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Luke 19:10 & meaning...


Son of Man came to seek and to save that which was lost.

Luke 19:10


Luke 19 [8.] Zacchaeus stood and said to the Lord, “Behold, Lord, half of my goods I give to the poor. If I have wrongfully exacted anything of anyone, I restore four times as much.”

Luke 19 [9.] Jesus said to him, “Today, salvation has come to this house, because he also is a son of Abraham. For the Son of Man came to seek and to save that which was lost.”

Luke 19 [11.] As they heard these things, he went on and told a parable, because he was near Jerusalem, and they supposed that God’s Kingdom would be revealed immediately. He said therefore, “A certain nobleman went into a far country to receive for himself a kingdom, and to return. He called ten servants of his, and gave them ten mina coins, and told them, ‘Conduct business until I come.’ But his citizens hated him, and sent an envoy after him, saying, ‘We don’t want this man to reign over us.’


  • Seeking the Lost: 

Jesus’s initiative to seek out those who are lost signifies God's proactive love. Just as He sought Zacchaeus, Jesus actively reaches out to those marginalized by society and separated from God by sin. This seeking is rooted in love and compassion, emphasizing that no one is beyond God's reach.

  • Saving the Lost: 

The term "save" in this context refers to delivering from sin and its consequences. Jesus’s life, death, and resurrection are the means by which this salvation is accomplished. He saves individuals from the spiritual death that sin brings and offers eternal life.

Theological Implications:

God’s Love and Grace: This verse underscores the boundless love and grace of God. Despite Zacchaeus's sinful life, Jesus extends grace to him, illustrating that salvation is not earned by merit but given by grace. This reflects the broader biblical theme found in passages like Ephesians 2:8-9: “For by grace you have been saved through faith, and that not of yourselves; it is the gift of God, not of works, that no one would boast.”

Universal Scope of Salvation: Jesus’s mission to seek and save the lost is inclusive. It transcends social, economic, and cultural barriers, highlighting that everyone is valuable to God. This inclusiveness is echoed in John 3:16, which states, "For God so loved the world, that he gave his one and only Son, that whoever believes in him should not perish, but have eternal life."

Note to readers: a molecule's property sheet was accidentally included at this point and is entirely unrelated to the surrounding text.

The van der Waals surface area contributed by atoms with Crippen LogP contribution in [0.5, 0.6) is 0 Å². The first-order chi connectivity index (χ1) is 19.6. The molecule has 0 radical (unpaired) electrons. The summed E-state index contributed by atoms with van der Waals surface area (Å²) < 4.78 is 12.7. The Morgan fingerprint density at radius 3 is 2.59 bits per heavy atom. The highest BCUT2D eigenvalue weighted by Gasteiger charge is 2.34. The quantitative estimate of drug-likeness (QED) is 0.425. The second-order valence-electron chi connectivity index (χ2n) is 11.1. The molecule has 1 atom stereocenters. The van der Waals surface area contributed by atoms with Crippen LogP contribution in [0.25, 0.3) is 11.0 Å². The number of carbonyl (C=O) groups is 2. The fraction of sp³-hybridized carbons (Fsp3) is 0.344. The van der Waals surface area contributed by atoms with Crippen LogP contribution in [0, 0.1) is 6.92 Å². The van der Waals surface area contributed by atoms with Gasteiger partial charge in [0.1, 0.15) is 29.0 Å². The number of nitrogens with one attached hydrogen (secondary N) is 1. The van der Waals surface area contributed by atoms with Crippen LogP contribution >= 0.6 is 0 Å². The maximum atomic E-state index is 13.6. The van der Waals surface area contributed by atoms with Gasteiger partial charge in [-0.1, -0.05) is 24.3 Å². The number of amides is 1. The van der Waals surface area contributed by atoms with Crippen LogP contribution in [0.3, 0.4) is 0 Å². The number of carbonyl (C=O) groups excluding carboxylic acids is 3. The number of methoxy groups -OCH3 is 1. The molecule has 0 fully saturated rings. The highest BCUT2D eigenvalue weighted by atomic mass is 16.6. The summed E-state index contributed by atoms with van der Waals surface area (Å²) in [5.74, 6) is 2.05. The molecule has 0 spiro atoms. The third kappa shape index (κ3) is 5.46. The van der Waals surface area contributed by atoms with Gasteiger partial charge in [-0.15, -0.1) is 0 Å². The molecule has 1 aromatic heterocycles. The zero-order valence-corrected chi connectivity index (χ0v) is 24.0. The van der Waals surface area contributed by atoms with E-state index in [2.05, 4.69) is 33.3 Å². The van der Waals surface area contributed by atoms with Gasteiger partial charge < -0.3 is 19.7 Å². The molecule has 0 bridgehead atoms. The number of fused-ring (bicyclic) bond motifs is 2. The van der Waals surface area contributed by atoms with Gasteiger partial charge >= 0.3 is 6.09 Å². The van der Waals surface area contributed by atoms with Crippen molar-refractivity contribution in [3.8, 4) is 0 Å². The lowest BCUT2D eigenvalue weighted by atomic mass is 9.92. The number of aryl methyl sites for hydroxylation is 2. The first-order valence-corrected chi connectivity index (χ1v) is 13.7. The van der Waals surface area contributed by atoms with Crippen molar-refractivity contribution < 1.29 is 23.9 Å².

Transformation through Encounter: Zacchaeus’s story shows that encountering Jesus leads to genuine transformation. His repentance and restitution are outward signs of an inward change brought about by Jesus's acceptance and love. This transformation is a critical aspect of salvation, as seen in 2 Corinthians 5:17: “Therefore if anyone is in Christ, he is a new creation. The old things have passed away. Behold, all things have become new.”

Practical Applications:

Embracing Jesus’s Mission: As followers of Christ, we are called to continue His mission of seeking and saving the lost. This involves reaching out to those marginalized or separated from God, sharing the message of salvation, and demonstrating God’s love through our actions.

Living Out Grace and Forgiveness: Just as Jesus showed grace to Zacchaeus, we are called to extend grace and forgiveness to others. This means not judging others by their past but believing in the possibility of transformation through Christ.


Reflecting on our own lives, we should consider how we have experienced Jesus seeking and saving us. This gratitude should inspire us to live lives that honor Him and to share our testimonies with others.

Engaging with the Marginalized: Jesus’s interaction with Zacchaeus encourages us to engage with those who are often overlooked or despised by society. This could mean volunteering, building relationships with the marginalized, or advocating for justice and compassion in our communities.

In conclusion, Luke 19:10 is a powerful declaration of Jesus's purpose: to seek and to save the lost. It highlights the proactive love of God, the inclusiveness of salvation, and the transformative power of an encounter with Christ. This verse challenges us to embrace Jesus’s mission, extend grace and forgiveness, and engage with those who need to experience the love of God. As we reflect on this passage, let us be inspired to live out the call to seek and save the lost in our own lives, embodying the love and compassion of Jesus in all that we do.

PIB Scriptures are derived from the World English Bible


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